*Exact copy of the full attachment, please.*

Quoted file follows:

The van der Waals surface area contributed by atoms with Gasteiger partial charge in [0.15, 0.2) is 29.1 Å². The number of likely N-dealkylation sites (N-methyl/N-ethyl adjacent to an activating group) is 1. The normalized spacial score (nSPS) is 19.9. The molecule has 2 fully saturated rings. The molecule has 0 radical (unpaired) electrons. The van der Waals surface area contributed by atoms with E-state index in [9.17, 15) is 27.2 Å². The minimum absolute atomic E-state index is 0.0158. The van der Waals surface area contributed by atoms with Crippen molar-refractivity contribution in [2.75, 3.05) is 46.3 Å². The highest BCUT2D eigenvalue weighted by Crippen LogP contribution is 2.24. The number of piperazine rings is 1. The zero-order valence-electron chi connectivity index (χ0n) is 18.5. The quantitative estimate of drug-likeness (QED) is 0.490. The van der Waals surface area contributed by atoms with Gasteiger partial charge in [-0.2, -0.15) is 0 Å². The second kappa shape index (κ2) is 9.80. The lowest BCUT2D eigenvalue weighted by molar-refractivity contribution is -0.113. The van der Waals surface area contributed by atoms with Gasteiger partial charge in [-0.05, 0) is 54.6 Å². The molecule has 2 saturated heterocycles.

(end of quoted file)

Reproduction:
The van der Waals surface area contributed by atoms with Gasteiger partial charge in [0.15, 0.2) is 29.1 Å². The number of likely N-dealkylation sites (N-methyl/N-ethyl adjacent to an activating group) is 1. The normalized spacial score (nSPS) is 19.9. The molecule has 2 fully saturated rings. The molecule has 0 radical (unpaired) electrons. The van der Waals surface area contributed by atoms with E-state index in [9.17, 15) is 27.2 Å². The minimum absolute atomic E-state index is 0.0158. The van der Waals surface area contributed by atoms with Crippen molar-refractivity contribution in [2.75, 3.05) is 46.3 Å². The highest BCUT2D eigenvalue weighted by Crippen LogP contribution is 2.24. The number of piperazine rings is 1. The zero-order valence-electron chi connectivity index (χ0n) is 18.5. The quantitative estimate of drug-likeness (QED) is 0.490. The van der Waals surface area contributed by atoms with Gasteiger partial charge in [-0.2, -0.15) is 0 Å². The second kappa shape index (κ2) is 9.80. The lowest BCUT2D eigenvalue weighted by molar-refractivity contribution is -0.113. The van der Waals surface area contributed by atoms with Gasteiger partial charge in [-0.05, 0) is 54.6 Å². The molecule has 2 saturated heterocycles.